Researchers in China develop cheaper method for making superlyophobic surfaces

Wed, 06/11/2014 - 11:41am

Schematic illustration of the microfabrication strategy. Source: L. Yuan, T. Wu, et al., Journal of Materials Chemistry A 2(19), 6952-6959, 2014. Image: SIATSuperlyophobic surfaces (SLS) are simultaneously repellant for almost any liquid and exhibit high contact angles and low flow resist. These surface have been attracting much research interest due to the broad applications in various liquid-related applications.

They are different from superhydrophobic surfaces (SHS) that mimic the self-cleaning effect of lotus leaves, which have air trapped in the micro/nano structures decorated with low-surface-energy chemicals. In comparison, SLS requires more delicate overhang micro/nano structures to overhang on such as T-shape, inverse trapezoid and sphere, which are only achieved on very limited materials. The demanding and usually expensive fabrication remains a bottleneck for further development of SLS.

Researchers from of Shenzhen Institutes of Advanced Technology (SIAT) of the Chinese Academy of Sciences have proposed a facile and inexpensive microfabrication method to address this issue. They used poly(dimethylsiloxane) (PDMS) as the intermediate soft mold, and transferred the T-shape microstructures from two kinds of masters which are based on silicon (Si) and photoresist to various curable materials, including glass resin, poly(methyl methacrylate) (PMMA) and PDMS.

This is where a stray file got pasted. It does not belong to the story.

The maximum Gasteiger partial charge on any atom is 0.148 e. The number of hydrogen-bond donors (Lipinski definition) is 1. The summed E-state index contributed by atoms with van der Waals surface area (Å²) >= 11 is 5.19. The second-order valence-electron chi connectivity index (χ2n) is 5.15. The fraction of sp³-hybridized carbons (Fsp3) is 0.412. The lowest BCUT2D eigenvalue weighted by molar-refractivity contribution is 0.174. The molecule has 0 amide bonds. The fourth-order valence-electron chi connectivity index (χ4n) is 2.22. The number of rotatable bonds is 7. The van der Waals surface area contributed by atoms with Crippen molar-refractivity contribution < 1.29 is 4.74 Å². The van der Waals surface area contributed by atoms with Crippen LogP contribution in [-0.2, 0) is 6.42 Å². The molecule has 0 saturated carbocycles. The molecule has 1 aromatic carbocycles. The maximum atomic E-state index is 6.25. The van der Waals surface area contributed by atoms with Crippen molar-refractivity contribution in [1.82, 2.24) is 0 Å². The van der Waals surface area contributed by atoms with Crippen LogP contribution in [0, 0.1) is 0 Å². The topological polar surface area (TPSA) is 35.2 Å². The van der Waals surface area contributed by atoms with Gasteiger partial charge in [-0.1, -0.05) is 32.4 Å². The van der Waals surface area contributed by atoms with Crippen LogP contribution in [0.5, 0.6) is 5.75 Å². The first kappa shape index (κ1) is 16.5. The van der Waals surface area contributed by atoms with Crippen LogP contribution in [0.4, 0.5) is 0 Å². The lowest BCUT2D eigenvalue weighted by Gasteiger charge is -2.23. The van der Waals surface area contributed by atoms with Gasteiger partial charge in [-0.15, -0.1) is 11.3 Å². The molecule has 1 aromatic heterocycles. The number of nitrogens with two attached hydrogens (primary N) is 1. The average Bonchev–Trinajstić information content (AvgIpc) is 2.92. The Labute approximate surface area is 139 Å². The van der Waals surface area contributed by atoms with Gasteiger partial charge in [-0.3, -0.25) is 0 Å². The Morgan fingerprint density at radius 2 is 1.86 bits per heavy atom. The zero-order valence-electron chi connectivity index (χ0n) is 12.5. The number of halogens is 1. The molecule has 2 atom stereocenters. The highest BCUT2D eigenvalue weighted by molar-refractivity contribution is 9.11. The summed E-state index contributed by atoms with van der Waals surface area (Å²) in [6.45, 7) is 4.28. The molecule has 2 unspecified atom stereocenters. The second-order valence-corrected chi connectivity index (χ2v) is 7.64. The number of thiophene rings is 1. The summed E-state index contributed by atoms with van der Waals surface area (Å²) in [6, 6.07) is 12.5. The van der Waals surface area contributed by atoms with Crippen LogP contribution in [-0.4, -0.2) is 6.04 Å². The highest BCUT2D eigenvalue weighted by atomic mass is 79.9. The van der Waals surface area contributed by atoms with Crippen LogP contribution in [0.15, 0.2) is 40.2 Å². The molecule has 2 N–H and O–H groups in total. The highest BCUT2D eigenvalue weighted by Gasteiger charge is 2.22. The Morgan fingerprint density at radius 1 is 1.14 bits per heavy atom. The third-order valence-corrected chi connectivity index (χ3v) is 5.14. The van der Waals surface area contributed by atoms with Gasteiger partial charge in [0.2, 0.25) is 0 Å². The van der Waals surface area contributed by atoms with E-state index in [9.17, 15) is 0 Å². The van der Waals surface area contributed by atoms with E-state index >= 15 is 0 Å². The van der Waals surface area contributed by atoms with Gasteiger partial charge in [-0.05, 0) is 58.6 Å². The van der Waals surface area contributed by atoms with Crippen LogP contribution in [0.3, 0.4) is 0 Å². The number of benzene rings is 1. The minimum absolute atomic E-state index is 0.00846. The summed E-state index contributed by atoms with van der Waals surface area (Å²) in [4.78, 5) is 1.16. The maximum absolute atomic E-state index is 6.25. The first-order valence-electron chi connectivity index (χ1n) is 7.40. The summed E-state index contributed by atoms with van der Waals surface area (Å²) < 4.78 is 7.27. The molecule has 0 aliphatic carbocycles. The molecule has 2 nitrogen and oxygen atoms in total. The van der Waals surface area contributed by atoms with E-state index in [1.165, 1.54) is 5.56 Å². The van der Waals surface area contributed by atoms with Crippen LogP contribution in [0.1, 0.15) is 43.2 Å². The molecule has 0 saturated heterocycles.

The as-fabricated polymer SLS replicas exhibit high structure fidelity, comparable non-wettability and excellent reproducibility for both water and oil during the 10-by-10 replication and possesses new features such as tunable transparency. The proposed approach decouples the material and process dependence, greatly dilutes the fabrication cost and enables high-performance SLS on a wide range of materials, which may initialize the broad applications for low-contamination, low-adhesion and self-cleaning requirements in academy, industry and daily life.

The research results have been recently published on Journal of Materials Chemistry A (2014), financially supported from National Natural Science Foundation of China. The research group is led by Prof. WU Tianzhun who has been working on micro electromechanical systems (MEMS), microfluidics and micro/nano materials. Relevant publications on SLS includes the comprehensive design, fabrication and modeling of SLS on journals including Sensors and Actuators B: Chemical (2011), Lab on a Chip (2011), and Journal of Adhesion Science and Technology (2012).

Source: Chinese Academy of Sciences


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